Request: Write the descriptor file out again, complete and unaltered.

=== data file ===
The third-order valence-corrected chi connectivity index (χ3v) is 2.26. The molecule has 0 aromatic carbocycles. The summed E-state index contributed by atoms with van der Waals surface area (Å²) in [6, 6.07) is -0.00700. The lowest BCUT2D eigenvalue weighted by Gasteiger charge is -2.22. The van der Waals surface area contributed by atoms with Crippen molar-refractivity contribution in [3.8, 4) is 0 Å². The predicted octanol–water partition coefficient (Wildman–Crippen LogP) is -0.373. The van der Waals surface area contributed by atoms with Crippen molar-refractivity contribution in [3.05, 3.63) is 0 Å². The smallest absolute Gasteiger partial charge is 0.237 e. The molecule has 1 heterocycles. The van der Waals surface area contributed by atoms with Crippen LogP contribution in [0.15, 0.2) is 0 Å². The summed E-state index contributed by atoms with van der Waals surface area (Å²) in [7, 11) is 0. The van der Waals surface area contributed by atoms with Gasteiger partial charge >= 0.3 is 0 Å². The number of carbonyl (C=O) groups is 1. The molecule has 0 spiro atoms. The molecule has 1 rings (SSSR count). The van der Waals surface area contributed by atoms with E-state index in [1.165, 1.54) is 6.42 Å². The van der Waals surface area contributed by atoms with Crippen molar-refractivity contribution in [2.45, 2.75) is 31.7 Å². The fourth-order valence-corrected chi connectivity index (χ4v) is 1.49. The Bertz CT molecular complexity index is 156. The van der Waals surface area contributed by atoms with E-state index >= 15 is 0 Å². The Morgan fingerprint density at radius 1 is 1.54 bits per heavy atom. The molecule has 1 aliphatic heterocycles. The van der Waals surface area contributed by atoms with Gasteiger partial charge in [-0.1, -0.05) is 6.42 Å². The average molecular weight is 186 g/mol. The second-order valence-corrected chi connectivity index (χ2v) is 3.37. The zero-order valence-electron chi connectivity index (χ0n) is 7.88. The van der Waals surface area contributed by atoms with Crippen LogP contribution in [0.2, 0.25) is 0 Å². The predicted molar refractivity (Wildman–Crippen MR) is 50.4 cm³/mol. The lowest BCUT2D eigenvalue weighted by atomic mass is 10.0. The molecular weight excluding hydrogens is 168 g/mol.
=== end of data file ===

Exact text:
The third-order valence-corrected chi connectivity index (χ3v) is 2.26. The molecule has 0 aromatic carbocycles. The summed E-state index contributed by atoms with van der Waals surface area (Å²) in [6, 6.07) is -0.00700. The lowest BCUT2D eigenvalue weighted by Gasteiger charge is -2.22. The van der Waals surface area contributed by atoms with Crippen molar-refractivity contribution in [3.8, 4) is 0 Å². The predicted octanol–water partition coefficient (Wildman–Crippen LogP) is -0.373. The van der Waals surface area contributed by atoms with Crippen molar-refractivity contribution in [3.05, 3.63) is 0 Å². The smallest absolute Gasteiger partial charge is 0.237 e. The molecule has 1 heterocycles. The van der Waals surface area contributed by atoms with Crippen LogP contribution in [0.15, 0.2) is 0 Å². The summed E-state index contributed by atoms with van der Waals surface area (Å²) in [7, 11) is 0. The van der Waals surface area contributed by atoms with Gasteiger partial charge >= 0.3 is 0 Å². The number of carbonyl (C=O) groups is 1. The molecule has 0 spiro atoms. The molecule has 1 rings (SSSR count). The van der Waals surface area contributed by atoms with E-state index in [1.165, 1.54) is 6.42 Å². The van der Waals surface area contributed by atoms with Crippen molar-refractivity contribution in [2.45, 2.75) is 31.7 Å². The fourth-order valence-corrected chi connectivity index (χ4v) is 1.49. The Bertz CT molecular complexity index is 156. The van der Waals surface area contributed by atoms with E-state index >= 15 is 0 Å². The Morgan fingerprint density at radius 1 is 1.54 bits per heavy atom. The molecule has 1 aliphatic heterocycles. The van der Waals surface area contributed by atoms with Gasteiger partial charge in [-0.1, -0.05) is 6.42 Å². The average molecular weight is 186 g/mol. The second-order valence-corrected chi connectivity index (χ2v) is 3.37. The zero-order valence-electron chi connectivity index (χ0n) is 7.88. The van der Waals surface area contributed by atoms with Crippen LogP contribution in [0.2, 0.25) is 0 Å². The predicted molar refractivity (Wildman–Crippen MR) is 50.4 cm³/mol. The lowest BCUT2D eigenvalue weighted by atomic mass is 10.0. The molecular weight excluding hydrogens is 168 g/mol.